The Highly Sensitive Person has a finely attuned nervous system, which means they can get easily overwhelmed or overstimulated by their environment. The trait of sensitivity comes with many gifts; however, highly sensitive people often feel the need to ‘hide’ their sensitivity – being told that it is a weakness or they need to ‘toughen up’. Many HSPs can struggle with low self-esteem or a sense that there’s something wrong with them, often pushing aspects of their sensitivity into the shadow. The more a person understands themself as an HSP, the more they can hold space for themselves as well as hold space for highly sensitive people in their lives.
What does ‘holding space’ for someone mean?
One of the most beneficial things we can do for highly sensitive people is to find a way to allow all parts of their temperament to be heard, seen, and acknowledged. If you’re in a relationship with an HSP or a friend or family member is struggling with their sensitivity, here are six ways you can hold space for them.
Holding space means to be present with their lived experience with unconditional acceptance; that is, not judging, criticizing, or trying to ‘fix’ them or their experience in any way.
When we can do this for a Highly Sensitive Person, we enable them to embrace their innate trait and step into their authentic power. You will find holding space for HSP enables them to express their vulnerabilities and ultimately will improve your ability to relate and communicate with each other.
Although there are subtle nuances, these principles apply both in a personal and professional context and are the ways in which I hold space for clients in my work as a Highly Sensitive Person Coach.
Table of Contents
Here are the six ways to make sure to hold space for highly sensitive people:
#1 Way to Hold Space for Highly Sensitive People – Offer Unconditional Acceptance
Even if it feels difficult to understand the experience of an HSP in your life, there’s so much value in accepting their lived experience and approaching what they’re saying with an open mind. Offer them unconditional, positive regard and listen to their lived experience with compassion and empathy.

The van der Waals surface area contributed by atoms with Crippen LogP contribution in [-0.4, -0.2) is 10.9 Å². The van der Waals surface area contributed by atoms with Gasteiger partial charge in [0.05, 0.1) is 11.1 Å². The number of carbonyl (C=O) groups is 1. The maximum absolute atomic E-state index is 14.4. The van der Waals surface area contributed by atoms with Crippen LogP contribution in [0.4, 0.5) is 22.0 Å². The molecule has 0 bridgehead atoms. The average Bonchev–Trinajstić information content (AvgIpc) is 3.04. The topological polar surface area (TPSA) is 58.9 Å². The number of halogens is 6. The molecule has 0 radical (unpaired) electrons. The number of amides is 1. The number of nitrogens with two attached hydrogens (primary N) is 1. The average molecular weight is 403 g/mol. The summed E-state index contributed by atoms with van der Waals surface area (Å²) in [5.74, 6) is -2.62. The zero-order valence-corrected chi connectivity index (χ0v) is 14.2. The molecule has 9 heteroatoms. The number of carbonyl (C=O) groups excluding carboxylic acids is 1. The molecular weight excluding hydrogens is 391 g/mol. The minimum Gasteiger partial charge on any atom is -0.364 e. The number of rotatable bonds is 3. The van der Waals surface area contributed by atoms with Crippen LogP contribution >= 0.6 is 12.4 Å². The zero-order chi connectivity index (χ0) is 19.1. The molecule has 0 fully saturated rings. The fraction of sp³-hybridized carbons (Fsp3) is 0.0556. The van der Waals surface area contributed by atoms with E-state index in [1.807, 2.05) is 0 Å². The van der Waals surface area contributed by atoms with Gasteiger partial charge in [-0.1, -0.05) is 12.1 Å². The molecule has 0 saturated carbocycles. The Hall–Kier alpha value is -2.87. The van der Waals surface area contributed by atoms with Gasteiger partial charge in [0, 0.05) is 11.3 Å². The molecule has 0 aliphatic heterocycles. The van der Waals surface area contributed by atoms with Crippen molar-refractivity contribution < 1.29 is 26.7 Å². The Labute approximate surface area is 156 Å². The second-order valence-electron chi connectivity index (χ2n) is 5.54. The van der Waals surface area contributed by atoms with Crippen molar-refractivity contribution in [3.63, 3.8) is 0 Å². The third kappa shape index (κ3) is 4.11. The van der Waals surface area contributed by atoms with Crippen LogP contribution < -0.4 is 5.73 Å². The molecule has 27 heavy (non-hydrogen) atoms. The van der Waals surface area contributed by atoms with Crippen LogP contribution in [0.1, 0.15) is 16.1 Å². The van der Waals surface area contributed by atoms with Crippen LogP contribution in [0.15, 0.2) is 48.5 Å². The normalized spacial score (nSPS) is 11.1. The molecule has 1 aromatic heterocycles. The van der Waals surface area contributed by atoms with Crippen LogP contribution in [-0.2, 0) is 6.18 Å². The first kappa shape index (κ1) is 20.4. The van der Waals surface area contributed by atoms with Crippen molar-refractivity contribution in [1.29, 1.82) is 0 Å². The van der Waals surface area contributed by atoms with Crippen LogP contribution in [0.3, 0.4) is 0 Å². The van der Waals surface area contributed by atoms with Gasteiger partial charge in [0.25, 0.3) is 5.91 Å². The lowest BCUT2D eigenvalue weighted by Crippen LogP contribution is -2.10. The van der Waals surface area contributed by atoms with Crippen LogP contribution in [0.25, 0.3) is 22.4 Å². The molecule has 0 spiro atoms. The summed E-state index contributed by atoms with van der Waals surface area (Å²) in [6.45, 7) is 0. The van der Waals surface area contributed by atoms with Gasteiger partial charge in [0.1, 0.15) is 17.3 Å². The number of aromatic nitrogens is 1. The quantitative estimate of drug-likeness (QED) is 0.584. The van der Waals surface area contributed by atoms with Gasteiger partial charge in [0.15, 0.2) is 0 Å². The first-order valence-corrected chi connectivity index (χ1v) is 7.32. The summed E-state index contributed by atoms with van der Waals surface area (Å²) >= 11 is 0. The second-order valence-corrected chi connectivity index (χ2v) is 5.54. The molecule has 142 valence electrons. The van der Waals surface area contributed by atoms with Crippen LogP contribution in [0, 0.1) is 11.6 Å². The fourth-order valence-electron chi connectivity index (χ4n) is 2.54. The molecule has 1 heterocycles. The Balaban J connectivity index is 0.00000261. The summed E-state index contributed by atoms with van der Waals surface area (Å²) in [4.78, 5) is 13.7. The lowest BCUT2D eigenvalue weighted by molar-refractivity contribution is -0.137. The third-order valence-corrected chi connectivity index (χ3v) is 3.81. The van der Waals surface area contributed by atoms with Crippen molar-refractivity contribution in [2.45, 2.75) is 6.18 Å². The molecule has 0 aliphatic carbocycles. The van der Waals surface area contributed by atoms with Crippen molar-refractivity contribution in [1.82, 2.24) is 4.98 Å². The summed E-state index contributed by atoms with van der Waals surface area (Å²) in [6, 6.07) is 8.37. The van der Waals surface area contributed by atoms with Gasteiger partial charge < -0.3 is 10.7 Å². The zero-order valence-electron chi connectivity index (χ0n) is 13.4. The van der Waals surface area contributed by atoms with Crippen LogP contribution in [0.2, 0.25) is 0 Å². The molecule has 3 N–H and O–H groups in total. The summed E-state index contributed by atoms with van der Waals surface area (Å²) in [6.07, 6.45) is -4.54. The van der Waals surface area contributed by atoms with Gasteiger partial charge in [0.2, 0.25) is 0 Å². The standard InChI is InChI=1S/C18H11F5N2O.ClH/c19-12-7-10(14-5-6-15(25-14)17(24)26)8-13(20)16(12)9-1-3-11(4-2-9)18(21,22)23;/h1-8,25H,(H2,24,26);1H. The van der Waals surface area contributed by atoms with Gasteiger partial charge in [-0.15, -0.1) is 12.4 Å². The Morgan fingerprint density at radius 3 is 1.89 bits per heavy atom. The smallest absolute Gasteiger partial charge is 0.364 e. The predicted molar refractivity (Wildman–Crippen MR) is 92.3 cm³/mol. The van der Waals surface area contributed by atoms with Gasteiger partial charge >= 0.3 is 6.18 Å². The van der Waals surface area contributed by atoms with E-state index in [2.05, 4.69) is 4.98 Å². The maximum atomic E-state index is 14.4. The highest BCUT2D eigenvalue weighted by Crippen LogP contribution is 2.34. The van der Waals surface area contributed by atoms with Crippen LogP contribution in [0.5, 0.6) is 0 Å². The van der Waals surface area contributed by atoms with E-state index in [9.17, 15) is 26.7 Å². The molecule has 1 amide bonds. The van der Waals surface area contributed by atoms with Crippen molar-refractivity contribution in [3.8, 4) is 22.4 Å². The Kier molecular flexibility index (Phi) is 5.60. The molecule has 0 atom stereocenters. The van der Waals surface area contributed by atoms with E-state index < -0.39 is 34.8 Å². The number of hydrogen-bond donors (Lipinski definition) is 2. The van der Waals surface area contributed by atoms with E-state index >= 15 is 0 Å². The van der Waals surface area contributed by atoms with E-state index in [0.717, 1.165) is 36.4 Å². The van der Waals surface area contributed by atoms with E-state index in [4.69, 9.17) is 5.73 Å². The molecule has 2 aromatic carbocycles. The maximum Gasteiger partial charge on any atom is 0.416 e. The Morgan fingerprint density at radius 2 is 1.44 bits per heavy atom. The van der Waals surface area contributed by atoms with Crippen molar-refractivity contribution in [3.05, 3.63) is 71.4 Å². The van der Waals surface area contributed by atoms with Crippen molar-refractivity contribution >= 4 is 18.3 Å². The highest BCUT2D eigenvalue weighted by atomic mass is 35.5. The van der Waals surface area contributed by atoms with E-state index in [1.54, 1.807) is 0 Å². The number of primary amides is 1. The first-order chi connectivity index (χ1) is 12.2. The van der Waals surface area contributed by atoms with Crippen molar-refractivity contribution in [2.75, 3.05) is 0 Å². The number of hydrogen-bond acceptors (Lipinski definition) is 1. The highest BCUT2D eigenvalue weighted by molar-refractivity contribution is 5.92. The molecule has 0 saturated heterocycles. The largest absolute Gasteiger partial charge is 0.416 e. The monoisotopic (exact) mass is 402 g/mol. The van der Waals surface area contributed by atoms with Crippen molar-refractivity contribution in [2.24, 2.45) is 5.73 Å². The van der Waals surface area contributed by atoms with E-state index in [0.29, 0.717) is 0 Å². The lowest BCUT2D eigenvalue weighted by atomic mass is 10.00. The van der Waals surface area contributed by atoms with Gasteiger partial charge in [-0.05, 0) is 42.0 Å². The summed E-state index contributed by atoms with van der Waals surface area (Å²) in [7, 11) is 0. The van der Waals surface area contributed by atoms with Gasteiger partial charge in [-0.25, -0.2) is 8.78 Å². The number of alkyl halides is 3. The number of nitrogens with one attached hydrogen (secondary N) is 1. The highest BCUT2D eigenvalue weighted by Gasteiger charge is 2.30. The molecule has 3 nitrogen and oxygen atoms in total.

#2 Way to Hold Space for Highly Sensitive People – Provide Space to Process and Integrate
Time for integration is so important because HSP process the world around them on such a profound level, they often have deep insights and they need time to integrate these experiences. We can also remind HSP to create space in their day-to-day life for processing, and this can be encouraged through journaling, a creative exercise, being out in nature, or drawing.
#3 Way to Hold Space for Highly Sensitive People – Take Time to Educate Yourself
We need to be fully educated on what high sensitivity is because there are so many myths and misconceptions which has led to many HSPs feeling misunderstood. Research into the biological basis of the trait is continuing to grow, and simply by acknowledging rather than disregarding the trait, we are helping sensitive people to feel more empowered.
Free HSP Webinar on Sensory Overload
Sensory Overload tends to be one of our biggest challenges as HSPs. It is when our senses take in more information than our brain can keep up with processing. You might be surprised that it is often the culprit of symptoms of emotional reactivity, anxiety, irritability, sleep issues, exhaustion, and even loss of productivity, creativity, and focus. What makes it extra hard is that the world isn’t set up for those of us with high sensitivity. Have you been challenged by your sensitivity and labeled as “too sensitive” or “overly emotional”? Do you know how Sensory Overload impacts you? Join me to learn more and uncover solutions that will help you thrive to your fullest level of wellness.
Sensory Overload & The Highly Sensitive Person Webinar with Julie Bjelland
#4 Way to Hold Space for Highly Sensitive People – Provide Validation for their Experiences